Poll finds rural Nebraskans believe they are better off than 5 years ago

A combine rolls through a Nebraska wheat field.
A combine rolls through a Nebraska wheat field.

A robust agricultural economy has shielded many rural Nebraskans from the worst of the recession, and the Nebraska Rural Poll shows a majority believe they're better off today than five years ago and many are confident conditions in their lives will continue to improve.

The 16th annual UNL poll, taken in March and April, details responses from 2,490 households in the state's nonmetropolitan counties.

Fifty-two percent of poll respondents said they believe they are better off than they were five years ago, up from 50 percent last year and the second highest proportion in the poll's history. There also was a slight decrease — from 21 percent to 18 percent — in the percentage of people who believe they are worse off than they were five years ago.

A slight increase also was seen this year in the percentage of people who think they will be better off 10 years from now — from 42 percent in 2010 to 45 percent this year. About 20 percent said they expect to be worse off, down from 23 percent in 2010.

Sixty-nine percent of respondents involved in agriculture said they were better off or much better off than they were five years ago, leading the eight professional demographic groups. Just 43 percent of those involved in construction, installation or maintenance felt that way.

As to the question about how they expected to be doing 10 years from now, though, 45 percent of those involved in agriculture said they expected to be better off or much better off. That compares to 58 percent of those involved in health care support, public safety and sales and office support.

The 2011 poll also showed rural Nebraskans consider themselves entrepreneurial. Fifty-seven percent rated themselves somewhat or very entrepreneurial. Thirty percent said they were somewhat or very non-entrepreneurial.

Respondents in communities with fewer than 500 people were more likely than those in communities with populations of 1,000 to 4,999 to consider themselves entrepreneurial — 64 and 54 percent, respectively.

Connie Reimers-Hild, UNL Extension educator in entrepreneurship and innovation, noted entrepreneurship is defined more broadly than starting and running one's own business.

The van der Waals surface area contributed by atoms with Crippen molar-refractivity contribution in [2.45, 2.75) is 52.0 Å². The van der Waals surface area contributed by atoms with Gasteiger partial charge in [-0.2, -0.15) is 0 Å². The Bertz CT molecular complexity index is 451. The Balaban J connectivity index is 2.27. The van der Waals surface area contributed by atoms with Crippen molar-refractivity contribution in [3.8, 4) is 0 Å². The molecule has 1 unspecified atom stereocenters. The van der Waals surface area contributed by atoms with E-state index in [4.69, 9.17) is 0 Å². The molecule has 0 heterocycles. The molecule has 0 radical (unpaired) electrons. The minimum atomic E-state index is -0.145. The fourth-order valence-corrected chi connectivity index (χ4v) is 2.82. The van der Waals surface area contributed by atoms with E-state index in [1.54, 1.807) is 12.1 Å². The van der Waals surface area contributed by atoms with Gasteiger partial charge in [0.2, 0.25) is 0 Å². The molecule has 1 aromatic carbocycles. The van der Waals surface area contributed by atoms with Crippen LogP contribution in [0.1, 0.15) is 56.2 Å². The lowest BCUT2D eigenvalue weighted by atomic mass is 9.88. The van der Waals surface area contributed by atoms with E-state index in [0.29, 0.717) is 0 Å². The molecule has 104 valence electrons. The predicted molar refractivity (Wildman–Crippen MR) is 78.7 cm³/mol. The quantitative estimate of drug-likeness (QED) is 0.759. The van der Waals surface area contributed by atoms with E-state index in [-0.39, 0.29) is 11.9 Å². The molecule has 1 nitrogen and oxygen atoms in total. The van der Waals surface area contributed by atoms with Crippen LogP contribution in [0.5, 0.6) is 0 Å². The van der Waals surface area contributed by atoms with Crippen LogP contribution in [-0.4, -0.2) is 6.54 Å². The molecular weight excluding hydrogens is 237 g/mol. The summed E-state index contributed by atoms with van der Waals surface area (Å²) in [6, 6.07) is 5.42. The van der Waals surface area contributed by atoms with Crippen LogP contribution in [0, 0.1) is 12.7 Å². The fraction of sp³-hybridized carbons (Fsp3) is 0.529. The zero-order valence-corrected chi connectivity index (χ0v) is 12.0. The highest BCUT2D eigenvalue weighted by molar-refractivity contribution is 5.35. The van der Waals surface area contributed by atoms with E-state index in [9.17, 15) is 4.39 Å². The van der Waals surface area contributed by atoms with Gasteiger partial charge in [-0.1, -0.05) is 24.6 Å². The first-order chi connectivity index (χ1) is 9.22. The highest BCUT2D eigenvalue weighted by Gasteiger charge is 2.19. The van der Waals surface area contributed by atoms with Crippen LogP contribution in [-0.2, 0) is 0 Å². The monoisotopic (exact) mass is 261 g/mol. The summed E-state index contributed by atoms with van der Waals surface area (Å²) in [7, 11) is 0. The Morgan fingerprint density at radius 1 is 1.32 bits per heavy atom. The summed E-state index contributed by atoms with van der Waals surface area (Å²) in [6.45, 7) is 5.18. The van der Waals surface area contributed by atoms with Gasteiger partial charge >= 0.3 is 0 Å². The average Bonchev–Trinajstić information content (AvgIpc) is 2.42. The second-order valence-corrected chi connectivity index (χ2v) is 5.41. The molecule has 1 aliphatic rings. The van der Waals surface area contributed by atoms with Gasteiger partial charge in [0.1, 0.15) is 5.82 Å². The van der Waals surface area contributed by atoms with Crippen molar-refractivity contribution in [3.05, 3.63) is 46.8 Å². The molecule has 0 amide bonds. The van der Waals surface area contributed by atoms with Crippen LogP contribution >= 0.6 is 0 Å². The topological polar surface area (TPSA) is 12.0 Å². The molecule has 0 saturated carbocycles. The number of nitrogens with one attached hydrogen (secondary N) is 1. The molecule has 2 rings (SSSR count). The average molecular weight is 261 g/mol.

"I think we tend to believe entrepreneurs are more common in metro areas," she said. "But there are other things happening out there, and there's a lot of potential out there.

"It goes beyond starting a business to finding some creative solutions to doing some things new or different in their communities," she said.

Following past years' trends, rural Nebraskans are most satisfied with their marriages, families, friends, religions/spirituality and the outdoors. They remain less satisfied with job opportunities, current income levels and financial security during retirement.

In the past year, though, there was an increase in satisfaction with income level, from 50 to 55 percent, the second highest percentage in the poll's 16-year history. And satisfaction with financial security during retirement increased from 32 to 38 percent from 2010 to this year. However, satisfaction with job opportunities decreased from 42 to 38 percent.

In another finding, 53 percent of respondents said they are leaders in their work/career. Twenty-five percent described themselves as leaders in social organizations and activities, and 14 percent consider themselves leaders in their local community.

Brad Lubben, UNL Extension public policy specialist, noted a theme that ran through much of the 2011 Rural Poll's findings on a variety of topics. Education is central to satisfaction, economic development, and technology access. The Rural Poll team likes to describe this as the project's "stay in school message."

"Education affects everything in your life," said Randy Cantrell, rural sociologist with the Nebraska Rural Initiative.

The Rural Poll is the largest annual poll of rural Nebraskans' perceptions on quality of life and policy issues. This year's response rate was about 39 percent. The margin of error is plus or minus 2 percent. Complete results are available online at ruralpoll.unl.edu.

The university's Center for Applied Rural Innovation conducts the poll in cooperation with the Nebraska Rural Initiative with funding from UNL Extension and the Agricultural Research Division in the Institute of Agriculture and Natural Resources.

— Dan Moser, IANR News Service